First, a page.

Presenting results of forensic procedures to regulators

For many securities-related investigations, the presentation of the results of the investigation will be required. When informing regulators of an investigation, including its scope, findings and conclusions, questions from regulators often include the following:

  • Did the company commit to learn the truth, fully and expeditiously?
  • Did the company perform a thorough review of the nature, extent, origins and consequences of the conduct and related behaviour?
  • Did management, the board or committees consisting solely of outside directors oversee the review?
  • Was the investigation performed by external counsel and advisers that demonstrated appropriate objectivity?
  • Did the company promptly make available the results of its investigation and provide sufficient documentation regarding its response to the situation?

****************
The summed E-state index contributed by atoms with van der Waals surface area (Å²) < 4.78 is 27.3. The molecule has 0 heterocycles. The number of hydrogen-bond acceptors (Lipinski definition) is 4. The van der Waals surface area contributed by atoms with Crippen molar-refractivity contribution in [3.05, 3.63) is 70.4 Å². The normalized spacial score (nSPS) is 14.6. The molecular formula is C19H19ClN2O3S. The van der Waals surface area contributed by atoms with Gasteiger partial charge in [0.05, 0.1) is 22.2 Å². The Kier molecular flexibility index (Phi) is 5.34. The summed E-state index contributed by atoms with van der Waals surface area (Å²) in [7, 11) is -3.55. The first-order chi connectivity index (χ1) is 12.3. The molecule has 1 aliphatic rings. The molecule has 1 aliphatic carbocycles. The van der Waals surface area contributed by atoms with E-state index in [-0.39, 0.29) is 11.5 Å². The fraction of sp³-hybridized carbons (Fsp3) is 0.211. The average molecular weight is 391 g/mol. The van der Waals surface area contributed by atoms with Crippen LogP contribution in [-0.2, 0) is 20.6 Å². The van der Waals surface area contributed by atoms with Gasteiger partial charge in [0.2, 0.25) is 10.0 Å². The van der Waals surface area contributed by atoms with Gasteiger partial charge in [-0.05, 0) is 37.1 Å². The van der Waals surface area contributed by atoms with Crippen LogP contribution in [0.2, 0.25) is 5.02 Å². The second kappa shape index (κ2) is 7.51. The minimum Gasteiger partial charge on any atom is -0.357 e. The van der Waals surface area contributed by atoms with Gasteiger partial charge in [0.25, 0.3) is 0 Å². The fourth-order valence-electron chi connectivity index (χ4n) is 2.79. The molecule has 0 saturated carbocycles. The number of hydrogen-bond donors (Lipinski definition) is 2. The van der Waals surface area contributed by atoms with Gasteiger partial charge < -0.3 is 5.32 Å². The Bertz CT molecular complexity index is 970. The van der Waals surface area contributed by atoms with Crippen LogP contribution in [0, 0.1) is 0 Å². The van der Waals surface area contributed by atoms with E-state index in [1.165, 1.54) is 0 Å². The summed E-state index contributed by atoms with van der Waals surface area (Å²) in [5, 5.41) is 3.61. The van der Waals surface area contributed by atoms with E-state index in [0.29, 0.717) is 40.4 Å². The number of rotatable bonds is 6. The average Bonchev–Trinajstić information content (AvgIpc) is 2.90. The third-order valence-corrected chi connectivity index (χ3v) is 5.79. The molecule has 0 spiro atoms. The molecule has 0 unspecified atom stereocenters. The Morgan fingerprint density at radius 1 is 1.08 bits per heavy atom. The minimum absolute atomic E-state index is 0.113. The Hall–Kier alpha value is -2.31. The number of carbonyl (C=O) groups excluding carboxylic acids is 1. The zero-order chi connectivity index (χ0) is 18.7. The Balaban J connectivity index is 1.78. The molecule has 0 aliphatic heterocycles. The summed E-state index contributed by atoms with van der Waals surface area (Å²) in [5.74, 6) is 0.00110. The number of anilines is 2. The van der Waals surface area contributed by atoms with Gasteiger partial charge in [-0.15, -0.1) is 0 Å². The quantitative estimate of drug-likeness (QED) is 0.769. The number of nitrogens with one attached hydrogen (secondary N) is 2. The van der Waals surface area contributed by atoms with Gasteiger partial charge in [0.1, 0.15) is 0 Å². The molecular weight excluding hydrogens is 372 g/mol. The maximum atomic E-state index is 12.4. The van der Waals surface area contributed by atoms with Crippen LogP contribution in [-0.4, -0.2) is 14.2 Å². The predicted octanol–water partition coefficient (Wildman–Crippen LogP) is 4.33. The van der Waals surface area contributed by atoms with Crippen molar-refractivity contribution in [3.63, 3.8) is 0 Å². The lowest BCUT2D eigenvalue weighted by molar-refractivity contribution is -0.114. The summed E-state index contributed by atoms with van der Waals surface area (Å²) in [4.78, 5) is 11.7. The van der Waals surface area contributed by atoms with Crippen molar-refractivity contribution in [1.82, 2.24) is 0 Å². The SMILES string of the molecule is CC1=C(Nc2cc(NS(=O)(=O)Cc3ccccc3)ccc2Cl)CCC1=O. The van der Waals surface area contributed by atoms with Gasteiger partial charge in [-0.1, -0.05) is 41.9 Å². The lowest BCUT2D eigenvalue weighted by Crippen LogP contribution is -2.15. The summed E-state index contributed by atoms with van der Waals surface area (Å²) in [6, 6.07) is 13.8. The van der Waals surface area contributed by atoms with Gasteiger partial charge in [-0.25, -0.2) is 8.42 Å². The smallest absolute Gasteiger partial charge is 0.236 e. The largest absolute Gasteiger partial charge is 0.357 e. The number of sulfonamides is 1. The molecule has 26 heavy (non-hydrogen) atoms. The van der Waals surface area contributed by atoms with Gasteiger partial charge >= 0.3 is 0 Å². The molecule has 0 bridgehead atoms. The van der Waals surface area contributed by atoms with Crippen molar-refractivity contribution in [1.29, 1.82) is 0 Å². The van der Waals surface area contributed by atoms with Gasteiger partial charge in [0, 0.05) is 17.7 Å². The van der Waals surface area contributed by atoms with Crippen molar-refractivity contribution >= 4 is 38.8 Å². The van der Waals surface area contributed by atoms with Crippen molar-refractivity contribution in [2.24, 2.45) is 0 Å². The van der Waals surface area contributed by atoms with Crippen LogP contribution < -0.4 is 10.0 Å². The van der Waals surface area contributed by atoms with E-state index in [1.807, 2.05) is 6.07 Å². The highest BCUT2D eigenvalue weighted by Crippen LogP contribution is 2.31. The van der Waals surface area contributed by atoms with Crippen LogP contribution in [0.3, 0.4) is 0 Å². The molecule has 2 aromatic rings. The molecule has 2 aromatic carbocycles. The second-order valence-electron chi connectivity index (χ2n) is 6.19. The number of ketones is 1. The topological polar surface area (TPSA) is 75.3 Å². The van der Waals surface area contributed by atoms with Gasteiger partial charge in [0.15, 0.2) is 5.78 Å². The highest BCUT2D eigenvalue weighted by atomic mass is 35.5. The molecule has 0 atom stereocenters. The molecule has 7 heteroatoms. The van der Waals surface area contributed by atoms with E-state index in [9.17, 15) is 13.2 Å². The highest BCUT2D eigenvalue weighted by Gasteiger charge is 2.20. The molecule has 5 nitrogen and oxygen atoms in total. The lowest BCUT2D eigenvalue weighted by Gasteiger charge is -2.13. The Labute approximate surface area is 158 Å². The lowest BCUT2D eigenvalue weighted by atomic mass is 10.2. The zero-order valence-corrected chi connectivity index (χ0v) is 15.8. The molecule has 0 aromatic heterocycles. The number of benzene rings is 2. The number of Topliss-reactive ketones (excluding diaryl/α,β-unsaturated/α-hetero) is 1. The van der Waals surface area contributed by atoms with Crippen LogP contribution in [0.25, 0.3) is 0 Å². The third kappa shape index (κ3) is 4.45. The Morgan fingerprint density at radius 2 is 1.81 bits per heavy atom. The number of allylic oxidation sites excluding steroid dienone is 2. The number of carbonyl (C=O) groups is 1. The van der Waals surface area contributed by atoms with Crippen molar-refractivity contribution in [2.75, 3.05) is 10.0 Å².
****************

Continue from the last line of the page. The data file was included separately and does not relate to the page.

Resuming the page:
• Did the company identify possible misconduct supported by evidence with sufficient precision to facilitate prompt enforcement actions against those who violated the law?

The timing of disclosures to enforcement agencies is complex and requires a balance between early disclosure while ensuring that adequate information has been determined to make disclosures meaningful and informative. Early discussions will focus primarily on:

  • the nature of the alleged misconduct;
  • the origin of the allegations;
  • the structure of the investigation team;
  • the scope of the investigative work, including the retention, collection, processing and review of electronic and hard-copy documentation; and
  • the timing of future investigative work.

In addition, an increasingly important element of such discussions is the handling of potential electronic evidence.

Electronic records